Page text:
I wept into my Kleenex as I watched the cast of Les Miserables on the Oscars a few weeks ago. They sang a medley of three songs: “Suddenly,” “I Dreamed a Dream, and “One Day More.” I’m always a sucker for Broadway musicals. And I’ll see just about anything live. There’s an adrenaline rush for me in spite of the fact that I’m just an observer. Maybe this heart palpitation can be attributed to my own oft-times disastrous experiences on the stage. When I was in the second grade, my classmates were set to perform a Christmas program. I was selected to be one of the graceful Sugar Plum Fairies. I won’t say more, but you can read the rest of the incident in my post called “Scars”. (Spoiler: I was neither graceful nor good at remembering my line.)
In the third grade, we performed a play all about Johnny Appleseed. I had the honor and distinction of being the first person to have a line. I was supposed to be one of several grandchildren who runs onstage and awakens their sleeping grandpa. Then I was supposed to say “Grandpa! Grandpa! Read us a story!” They asked the “grandchildren” to wear pajamas for their costumes. My mom made me a looong white nightgown. As I climbed the stage right steps, I stepped on the front of my nightgown. In a split second, I was facedown in front of the entire audience as they awaited my line. Did I run out crying? No! The show must go on, so I mustered up every bit of courage and soldiered on. In fourth grade, the theme for our play was the life of Thomas Jefferson. We sang songs about the Louisiana Purchase and the Whirligig–the spinning desk chair he invented. We also sang a song about the debate between the Secretary of Treasury (Alexander Hamilton) and the Secretary of State (Thomas Jefferson). It was high drama, folks! My part was a narrator/townsperson who explained the importance of the debate while fellow townspeople marched in a circle behind me with protest signs in their hands. I had a fairly long paragraph to memorize and it took a lot of concentration to recite it. This was only made more difficult when I was whacked in the back of the head with a protest sign in the middle of my monologue. Did I falter? I can’t really remember. The rest of the play is kind of foggy from there forward.
In the seventh grade, I tried out for a part in “Friends Forever,” a Michael W. Smith musical full of parents who don’t understand, friends that move away, and a Boys vs. Girls number called “Get Real.” I got the part of Janet, the girl who moved away. I’m pretty sure I gave a heartbreaking performance every practice. It was a real tear-jerker. On a rainy day before the big night, we were asked to perform “Get Real” in front of the student body after Chapel. In the song the girls and boys faced each other on stage, taking turns advancing on the other group while snapping and singing. That was my limit of coordination. We were supposed to wear sunglasses for the song and I had left mine in the classroom. I asked our teacher if I could run and get them. When I returned, chapel was still in progress so I planned to sneak in the front and sit with my fellow actors on a front pew. Instead, when I entered the room my foot slipped on the wet floor and the momentum I had gained while running to the class and back carried me, on my rear and splayed out on the wet linoleum, across the front of the school. Humiliation galore. I wished I were actually moving away like Janet.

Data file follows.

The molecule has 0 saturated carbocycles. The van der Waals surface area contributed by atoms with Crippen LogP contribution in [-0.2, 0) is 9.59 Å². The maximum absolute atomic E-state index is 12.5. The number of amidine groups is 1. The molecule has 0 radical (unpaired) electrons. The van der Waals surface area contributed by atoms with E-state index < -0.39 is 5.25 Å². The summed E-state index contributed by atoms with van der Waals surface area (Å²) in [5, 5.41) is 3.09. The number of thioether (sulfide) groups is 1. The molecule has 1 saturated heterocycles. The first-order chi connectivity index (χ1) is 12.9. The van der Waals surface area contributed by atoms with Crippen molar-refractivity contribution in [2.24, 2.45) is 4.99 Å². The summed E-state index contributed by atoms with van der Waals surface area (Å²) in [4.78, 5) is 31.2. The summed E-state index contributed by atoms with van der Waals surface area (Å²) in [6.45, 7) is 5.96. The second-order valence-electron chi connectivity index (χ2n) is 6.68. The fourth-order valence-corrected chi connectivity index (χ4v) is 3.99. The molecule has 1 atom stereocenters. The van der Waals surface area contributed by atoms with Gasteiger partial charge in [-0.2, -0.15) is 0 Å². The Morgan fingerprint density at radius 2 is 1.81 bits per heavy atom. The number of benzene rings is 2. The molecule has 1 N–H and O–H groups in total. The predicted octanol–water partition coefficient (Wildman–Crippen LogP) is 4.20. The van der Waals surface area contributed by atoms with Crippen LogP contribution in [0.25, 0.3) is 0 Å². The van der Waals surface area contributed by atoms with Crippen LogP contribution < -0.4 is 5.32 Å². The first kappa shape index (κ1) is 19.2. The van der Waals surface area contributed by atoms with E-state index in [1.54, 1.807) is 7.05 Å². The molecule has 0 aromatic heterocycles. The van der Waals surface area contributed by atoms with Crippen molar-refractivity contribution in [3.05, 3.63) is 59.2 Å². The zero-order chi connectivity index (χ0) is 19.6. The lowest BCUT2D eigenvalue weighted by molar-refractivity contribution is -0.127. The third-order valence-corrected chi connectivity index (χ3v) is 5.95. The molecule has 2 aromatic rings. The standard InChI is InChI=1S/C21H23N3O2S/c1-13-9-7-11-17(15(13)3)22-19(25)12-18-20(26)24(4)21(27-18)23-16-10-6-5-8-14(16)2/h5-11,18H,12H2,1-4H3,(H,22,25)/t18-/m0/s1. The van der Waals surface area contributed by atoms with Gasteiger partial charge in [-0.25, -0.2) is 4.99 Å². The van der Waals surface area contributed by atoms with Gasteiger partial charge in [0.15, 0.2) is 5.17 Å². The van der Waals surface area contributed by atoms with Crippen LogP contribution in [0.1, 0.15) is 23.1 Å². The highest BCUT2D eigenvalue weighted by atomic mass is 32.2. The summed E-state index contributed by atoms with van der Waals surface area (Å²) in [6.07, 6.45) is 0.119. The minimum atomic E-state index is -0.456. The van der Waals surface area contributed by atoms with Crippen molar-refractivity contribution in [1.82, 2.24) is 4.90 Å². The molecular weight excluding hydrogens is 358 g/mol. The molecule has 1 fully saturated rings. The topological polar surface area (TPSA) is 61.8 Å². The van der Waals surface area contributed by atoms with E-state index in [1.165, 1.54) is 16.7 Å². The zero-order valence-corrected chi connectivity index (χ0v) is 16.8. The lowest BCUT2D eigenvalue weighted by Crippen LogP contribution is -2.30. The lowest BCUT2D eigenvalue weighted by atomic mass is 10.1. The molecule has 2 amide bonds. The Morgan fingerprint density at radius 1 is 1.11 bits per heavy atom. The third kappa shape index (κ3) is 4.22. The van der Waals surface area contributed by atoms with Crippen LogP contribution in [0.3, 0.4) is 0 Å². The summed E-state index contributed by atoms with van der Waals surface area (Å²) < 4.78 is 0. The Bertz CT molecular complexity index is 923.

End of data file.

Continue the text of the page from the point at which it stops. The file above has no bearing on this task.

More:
I developed an even greater appreciation for the theater when I was in high school. Despite our relatively small school, we had a really active drama group and I was thrilled to be involved in any way possible. When I was a freshman I was scenery, a.k.a. a “bench sitter.” Over the next few years, I helped with props, lights, and sound. I was stage manager and assistant director. I recorded lighting cues and fed lines to forgetful actors. When we put on a performance of Miracle Worker, the story of Helen Keller and her teacher Annie Sullivan, I wrote down each move that Helen and Annie made during a silent food fight. They had to recreate this blocking every time they performed it, grabbing handfuls of scrambled eggs and throwing them in the exact same sequence for every performance. I finally tried to sneak out from behind the curtain and be on stage again my junior year. Our spring musical was The King and I. Our director had already asked me to be Stage Manager but she said I could also have a small part on stage. I auditioned to be one of the king’s daughters. I lied about my height—the princesses were supposed to be 5 feet tall or shorter but I was more like 5’3”—and I got the part. When they stood me up with the other princes and princesses my deceit was revealed and I was told I had to be a prince instead. Was I embarrassed to play a boy? Please read the above paragraphs. I would only embarrass myself if, while playing a boy I also: a) tripped, b) got hit in the head, and c) flubbed my lines. What’s the chance of that happening? I would need to enter the Bermuda Triangle of Embarrassment. I am a Drama Nerd but I’ve never been much of a Drama Queen. There are a million differences between a “Drama Nerd” and a “Drama Queen.” The most obvious one? A Drama Queen rules her kingdom through revealing, public episodes of high emotion and intrigue. A Drama Nerd is the master of no kingdom; her fiefdom is theatrical information, song lyrics, and internal emotions. When I think back on my high school years with my fellow Drama Nerds, I can’t help but smile. We spent all of our free time painting sets and searching for props and laughing…we did a lot of laughing. I wouldn’t switch to Drama Queen for anything. Who wants to be a queen all by herself when she can be a nerd with a bunch of friends?